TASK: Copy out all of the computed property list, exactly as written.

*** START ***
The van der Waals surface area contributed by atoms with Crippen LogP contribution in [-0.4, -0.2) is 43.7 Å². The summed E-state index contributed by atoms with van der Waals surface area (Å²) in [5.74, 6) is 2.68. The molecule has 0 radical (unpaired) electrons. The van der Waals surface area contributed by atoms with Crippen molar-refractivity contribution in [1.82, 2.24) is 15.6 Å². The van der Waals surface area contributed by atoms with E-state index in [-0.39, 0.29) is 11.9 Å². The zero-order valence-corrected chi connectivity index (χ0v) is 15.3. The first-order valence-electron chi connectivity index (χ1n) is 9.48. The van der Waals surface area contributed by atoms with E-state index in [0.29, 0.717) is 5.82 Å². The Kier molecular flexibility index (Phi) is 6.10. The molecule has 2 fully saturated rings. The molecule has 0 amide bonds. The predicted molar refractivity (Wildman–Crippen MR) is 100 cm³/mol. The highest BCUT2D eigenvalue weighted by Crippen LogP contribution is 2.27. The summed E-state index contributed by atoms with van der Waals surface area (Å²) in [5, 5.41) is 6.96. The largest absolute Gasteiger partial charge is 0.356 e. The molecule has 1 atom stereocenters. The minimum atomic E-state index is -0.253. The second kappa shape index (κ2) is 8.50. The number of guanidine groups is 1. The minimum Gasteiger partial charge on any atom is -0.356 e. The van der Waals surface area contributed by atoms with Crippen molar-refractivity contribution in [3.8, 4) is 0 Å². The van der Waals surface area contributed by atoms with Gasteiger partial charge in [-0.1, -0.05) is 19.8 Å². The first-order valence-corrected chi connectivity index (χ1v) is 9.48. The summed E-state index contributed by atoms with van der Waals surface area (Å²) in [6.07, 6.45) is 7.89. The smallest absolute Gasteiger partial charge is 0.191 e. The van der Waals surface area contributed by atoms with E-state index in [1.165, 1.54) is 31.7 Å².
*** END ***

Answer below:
The van der Waals surface area contributed by atoms with Crippen LogP contribution in [-0.4, -0.2) is 43.7 Å². The summed E-state index contributed by atoms with van der Waals surface area (Å²) in [5.74, 6) is 2.68. The molecule has 0 radical (unpaired) electrons. The van der Waals surface area contributed by atoms with Crippen molar-refractivity contribution in [1.82, 2.24) is 15.6 Å². The van der Waals surface area contributed by atoms with E-state index in [-0.39, 0.29) is 11.9 Å². The zero-order valence-corrected chi connectivity index (χ0v) is 15.3. The first-order valence-electron chi connectivity index (χ1n) is 9.48. The van der Waals surface area contributed by atoms with E-state index in [0.29, 0.717) is 5.82 Å². The Kier molecular flexibility index (Phi) is 6.10. The molecule has 2 fully saturated rings. The molecule has 0 amide bonds. The predicted molar refractivity (Wildman–Crippen MR) is 100 cm³/mol. The highest BCUT2D eigenvalue weighted by Crippen LogP contribution is 2.27. The summed E-state index contributed by atoms with van der Waals surface area (Å²) in [5, 5.41) is 6.96. The largest absolute Gasteiger partial charge is 0.356 e. The molecule has 1 atom stereocenters. The minimum atomic E-state index is -0.253. The second kappa shape index (κ2) is 8.50. The number of guanidine groups is 1. The minimum Gasteiger partial charge on any atom is -0.356 e. The van der Waals surface area contributed by atoms with Crippen molar-refractivity contribution in [3.8, 4) is 0 Å². The van der Waals surface area contributed by atoms with Gasteiger partial charge in [-0.1, -0.05) is 19.8 Å². The first-order valence-corrected chi connectivity index (χ1v) is 9.48. The summed E-state index contributed by atoms with van der Waals surface area (Å²) in [6.07, 6.45) is 7.89. The smallest absolute Gasteiger partial charge is 0.191 e. The van der Waals surface area contributed by atoms with E-state index in [1.165, 1.54) is 31.7 Å².